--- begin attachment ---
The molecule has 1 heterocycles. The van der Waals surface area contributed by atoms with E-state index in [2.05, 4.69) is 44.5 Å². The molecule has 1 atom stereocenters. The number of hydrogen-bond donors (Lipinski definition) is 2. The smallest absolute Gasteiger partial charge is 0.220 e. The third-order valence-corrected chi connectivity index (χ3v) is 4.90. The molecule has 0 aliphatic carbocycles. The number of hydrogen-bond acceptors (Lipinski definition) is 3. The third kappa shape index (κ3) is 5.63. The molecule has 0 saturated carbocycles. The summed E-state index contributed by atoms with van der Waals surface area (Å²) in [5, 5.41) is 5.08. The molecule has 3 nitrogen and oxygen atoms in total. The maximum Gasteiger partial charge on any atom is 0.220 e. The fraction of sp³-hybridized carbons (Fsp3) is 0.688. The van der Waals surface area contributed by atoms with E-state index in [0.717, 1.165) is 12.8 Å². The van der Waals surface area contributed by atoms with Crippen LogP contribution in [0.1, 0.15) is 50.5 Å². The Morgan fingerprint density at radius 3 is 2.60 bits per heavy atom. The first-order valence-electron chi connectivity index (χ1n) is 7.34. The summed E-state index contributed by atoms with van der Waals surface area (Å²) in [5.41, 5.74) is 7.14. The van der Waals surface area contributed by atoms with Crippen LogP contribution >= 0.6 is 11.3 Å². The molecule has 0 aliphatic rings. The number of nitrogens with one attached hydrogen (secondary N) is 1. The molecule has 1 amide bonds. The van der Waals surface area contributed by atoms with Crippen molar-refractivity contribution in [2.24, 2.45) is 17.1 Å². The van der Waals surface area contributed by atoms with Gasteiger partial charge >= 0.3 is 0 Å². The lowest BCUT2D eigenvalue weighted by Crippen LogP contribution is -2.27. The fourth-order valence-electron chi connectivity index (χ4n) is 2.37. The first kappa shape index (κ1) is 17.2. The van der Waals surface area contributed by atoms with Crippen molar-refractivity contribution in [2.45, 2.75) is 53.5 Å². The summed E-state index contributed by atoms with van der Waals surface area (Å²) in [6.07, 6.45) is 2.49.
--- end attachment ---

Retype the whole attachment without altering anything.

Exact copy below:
The molecule has 1 heterocycles. The van der Waals surface area contributed by atoms with E-state index in [2.05, 4.69) is 44.5 Å². The molecule has 1 atom stereocenters. The number of hydrogen-bond donors (Lipinski definition) is 2. The smallest absolute Gasteiger partial charge is 0.220 e. The third-order valence-corrected chi connectivity index (χ3v) is 4.90. The molecule has 0 aliphatic carbocycles. The number of hydrogen-bond acceptors (Lipinski definition) is 3. The third kappa shape index (κ3) is 5.63. The molecule has 0 saturated carbocycles. The summed E-state index contributed by atoms with van der Waals surface area (Å²) in [5, 5.41) is 5.08. The molecule has 3 nitrogen and oxygen atoms in total. The maximum Gasteiger partial charge on any atom is 0.220 e. The fraction of sp³-hybridized carbons (Fsp3) is 0.688. The van der Waals surface area contributed by atoms with E-state index in [0.717, 1.165) is 12.8 Å². The van der Waals surface area contributed by atoms with Crippen LogP contribution in [0.1, 0.15) is 50.5 Å². The Morgan fingerprint density at radius 3 is 2.60 bits per heavy atom. The first-order valence-electron chi connectivity index (χ1n) is 7.34. The summed E-state index contributed by atoms with van der Waals surface area (Å²) in [5.41, 5.74) is 7.14. The van der Waals surface area contributed by atoms with Crippen LogP contribution >= 0.6 is 11.3 Å². The molecule has 0 aliphatic rings. The number of nitrogens with one attached hydrogen (secondary N) is 1. The molecule has 1 amide bonds. The van der Waals surface area contributed by atoms with Crippen molar-refractivity contribution in [2.24, 2.45) is 17.1 Å². The van der Waals surface area contributed by atoms with Gasteiger partial charge >= 0.3 is 0 Å². The lowest BCUT2D eigenvalue weighted by Crippen LogP contribution is -2.27. The fourth-order valence-electron chi connectivity index (χ4n) is 2.37. The first kappa shape index (κ1) is 17.2. The van der Waals surface area contributed by atoms with Crippen molar-refractivity contribution in [2.45, 2.75) is 53.5 Å². The summed E-state index contributed by atoms with van der Waals surface area (Å²) in [6.07, 6.45) is 2.49.